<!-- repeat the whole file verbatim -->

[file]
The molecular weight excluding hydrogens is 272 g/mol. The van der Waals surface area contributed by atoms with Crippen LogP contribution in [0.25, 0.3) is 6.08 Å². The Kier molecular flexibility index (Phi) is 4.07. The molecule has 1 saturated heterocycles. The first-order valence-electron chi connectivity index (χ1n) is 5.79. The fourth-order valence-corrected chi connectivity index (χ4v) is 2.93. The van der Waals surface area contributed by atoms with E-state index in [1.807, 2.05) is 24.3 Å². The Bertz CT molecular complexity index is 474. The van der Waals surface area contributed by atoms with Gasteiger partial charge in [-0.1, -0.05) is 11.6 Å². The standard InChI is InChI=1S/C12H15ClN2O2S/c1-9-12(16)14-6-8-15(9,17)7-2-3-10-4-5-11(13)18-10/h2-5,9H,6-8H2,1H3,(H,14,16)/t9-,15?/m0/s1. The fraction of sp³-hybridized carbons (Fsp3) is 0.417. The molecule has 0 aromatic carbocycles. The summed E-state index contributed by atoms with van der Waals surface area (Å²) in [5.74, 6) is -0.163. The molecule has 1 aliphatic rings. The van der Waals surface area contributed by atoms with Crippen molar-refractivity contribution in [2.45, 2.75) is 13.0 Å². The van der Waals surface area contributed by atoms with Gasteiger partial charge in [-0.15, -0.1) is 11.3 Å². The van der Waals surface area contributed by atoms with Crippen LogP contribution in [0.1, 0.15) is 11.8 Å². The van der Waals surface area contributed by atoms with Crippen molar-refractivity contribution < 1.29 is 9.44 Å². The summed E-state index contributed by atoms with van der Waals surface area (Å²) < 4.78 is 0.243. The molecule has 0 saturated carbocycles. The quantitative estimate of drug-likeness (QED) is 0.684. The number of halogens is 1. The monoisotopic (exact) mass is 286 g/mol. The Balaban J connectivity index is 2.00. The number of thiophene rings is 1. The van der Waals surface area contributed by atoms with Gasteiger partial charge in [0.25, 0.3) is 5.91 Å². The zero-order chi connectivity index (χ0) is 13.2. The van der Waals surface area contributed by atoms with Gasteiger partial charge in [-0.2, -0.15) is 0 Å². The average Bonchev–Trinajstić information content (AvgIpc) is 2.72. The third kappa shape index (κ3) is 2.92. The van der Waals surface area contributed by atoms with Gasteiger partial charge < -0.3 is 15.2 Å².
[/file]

The molecular weight excluding hydrogens is 272 g/mol. The van der Waals surface area contributed by atoms with Crippen LogP contribution in [0.25, 0.3) is 6.08 Å². The Kier molecular flexibility index (Phi) is 4.07. The molecule has 1 saturated heterocycles. The first-order valence-electron chi connectivity index (χ1n) is 5.79. The fourth-order valence-corrected chi connectivity index (χ4v) is 2.93. The van der Waals surface area contributed by atoms with E-state index in [1.807, 2.05) is 24.3 Å². The Bertz CT molecular complexity index is 474. The van der Waals surface area contributed by atoms with Gasteiger partial charge in [-0.1, -0.05) is 11.6 Å². The standard InChI is InChI=1S/C12H15ClN2O2S/c1-9-12(16)14-6-8-15(9,17)7-2-3-10-4-5-11(13)18-10/h2-5,9H,6-8H2,1H3,(H,14,16)/t9-,15?/m0/s1. The fraction of sp³-hybridized carbons (Fsp3) is 0.417. The molecule has 0 aromatic carbocycles. The summed E-state index contributed by atoms with van der Waals surface area (Å²) in [5.74, 6) is -0.163. The molecule has 1 aliphatic rings. The van der Waals surface area contributed by atoms with Crippen molar-refractivity contribution in [2.45, 2.75) is 13.0 Å². The van der Waals surface area contributed by atoms with Gasteiger partial charge in [-0.15, -0.1) is 11.3 Å². The van der Waals surface area contributed by atoms with Crippen LogP contribution in [0.1, 0.15) is 11.8 Å². The van der Waals surface area contributed by atoms with Crippen molar-refractivity contribution < 1.29 is 9.44 Å². The summed E-state index contributed by atoms with van der Waals surface area (Å²) < 4.78 is 0.243. The molecule has 0 saturated carbocycles. The quantitative estimate of drug-likeness (QED) is 0.684. The number of halogens is 1. The monoisotopic (exact) mass is 286 g/mol. The Balaban J connectivity index is 2.00. The number of thiophene rings is 1. The van der Waals surface area contributed by atoms with Gasteiger partial charge in [0.25, 0.3) is 5.91 Å². The zero-order chi connectivity index (χ0) is 13.2. The van der Waals surface area contributed by atoms with Gasteiger partial charge in [-0.2, -0.15) is 0 Å². The average Bonchev–Trinajstić information content (AvgIpc) is 2.72. The third kappa shape index (κ3) is 2.92. The van der Waals surface area contributed by atoms with Gasteiger partial charge < -0.3 is 15.2 Å².